StandsWithABeer (author)2012-07-30

nice one, Mate! Thanks! Gonna do this one.

pastprimitive (author)2012-04-11

I might need to try this out, but I'll have to try using my welder to put them together.

mjursic (author)2012-04-01

I'm going to go out and make one of these, but with some rivets instead. Nice instructable.

HeatherAshton23 (author)2012-03-29

Awesome, I'm going to go convert all my silverware right now!

PeterGahm (author)2012-03-29

Ha, very cool idea! I will definitely be trying this one...

ClayChip (author)2012-03-25

I love the concept of this, but I know I wouldn't use it. It's the knife edge on the for that I'm not fond of. All I see is a trip to the Hospital after I slice the side of my mouth with the knife edge as I pull the fork out of my mouth. Clever idea and well done instructable.

XOIIO (author)ClayChip2012-03-27

I've never cut myself using a didning fork and I eat with them lently, this barely has an edge.

Pfarmkid (author)ClayChip2012-03-26

then why not make one without the knife edge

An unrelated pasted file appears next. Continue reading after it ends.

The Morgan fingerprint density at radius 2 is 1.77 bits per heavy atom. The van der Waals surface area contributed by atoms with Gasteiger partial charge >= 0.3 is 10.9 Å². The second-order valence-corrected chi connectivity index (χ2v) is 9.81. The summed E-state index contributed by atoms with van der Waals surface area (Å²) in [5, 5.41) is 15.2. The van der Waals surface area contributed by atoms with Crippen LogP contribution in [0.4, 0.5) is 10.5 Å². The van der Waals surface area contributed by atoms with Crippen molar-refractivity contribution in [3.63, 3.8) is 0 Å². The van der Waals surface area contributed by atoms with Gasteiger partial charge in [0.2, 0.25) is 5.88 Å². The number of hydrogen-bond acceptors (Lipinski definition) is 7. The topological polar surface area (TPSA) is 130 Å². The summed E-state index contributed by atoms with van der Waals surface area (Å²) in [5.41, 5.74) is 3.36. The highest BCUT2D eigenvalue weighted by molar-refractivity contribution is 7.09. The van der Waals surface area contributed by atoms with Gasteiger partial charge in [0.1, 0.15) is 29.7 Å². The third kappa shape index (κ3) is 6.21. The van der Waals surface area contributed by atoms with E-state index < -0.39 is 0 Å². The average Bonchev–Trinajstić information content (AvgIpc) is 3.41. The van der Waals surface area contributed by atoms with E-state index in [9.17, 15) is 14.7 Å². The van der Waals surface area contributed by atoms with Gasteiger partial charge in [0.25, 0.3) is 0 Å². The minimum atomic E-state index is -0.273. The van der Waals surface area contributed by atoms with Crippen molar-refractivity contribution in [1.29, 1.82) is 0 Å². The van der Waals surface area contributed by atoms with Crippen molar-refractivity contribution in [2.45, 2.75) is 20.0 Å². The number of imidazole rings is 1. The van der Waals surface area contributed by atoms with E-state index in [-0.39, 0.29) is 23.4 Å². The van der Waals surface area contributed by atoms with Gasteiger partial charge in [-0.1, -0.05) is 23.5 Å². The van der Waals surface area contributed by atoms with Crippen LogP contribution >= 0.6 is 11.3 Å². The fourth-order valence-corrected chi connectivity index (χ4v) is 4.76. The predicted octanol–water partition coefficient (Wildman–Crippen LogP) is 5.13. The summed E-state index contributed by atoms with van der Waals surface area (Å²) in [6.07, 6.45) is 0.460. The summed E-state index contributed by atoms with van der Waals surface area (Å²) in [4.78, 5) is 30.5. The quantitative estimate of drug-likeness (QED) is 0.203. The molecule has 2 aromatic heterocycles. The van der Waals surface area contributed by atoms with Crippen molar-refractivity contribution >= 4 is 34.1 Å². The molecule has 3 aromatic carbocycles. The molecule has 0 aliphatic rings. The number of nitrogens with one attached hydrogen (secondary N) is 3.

wobbler (author)2012-03-25


Kalibar07 (author)2011-01-21

i have to say i have looked all over this site for all kinds of different items to add to my survival collection.. this is definitely one i believe will be a great addition to my gear... great ible keep em commin

50-50 (author)Kalibar072012-03-25

In a survival situation who cares about a fork to eat your food?

Thrasym (author)50-502012-03-25

Are you serious? Have you ever tried to eat a meal without a fork? Well worth the almost no space a "Knorkoon" takes up in a survival kit.

I can't imagine being anywhere, much less a survival situation, without a knife (Gibbs rule #9 and all) so I don't think I'd add the knife section. Otherwise, cool idea. I think I'll make one for my son.

Maybe I'll wrap the handle in stainless steel wire, to make sure it never comes apart (since I don't know about no welding...or any welders). Plus it'll make it thicker and nicer to hold I'd imagine. But I think JB Weld will hold almost forever under normal usage, don't you just love JB Weld? I'm ok saying I do. ")

bowdenja (author)2012-03-24

If you are worried about them coming apart use two rivets (not pop-rivets) and no JB weld............ but I think the JB Weld would be sufficent.

Very good instructable!

olesiakanaeva (author)2012-03-24

Yes such I yet didn't see. Vpechetlyaet. It is direct for all occasions.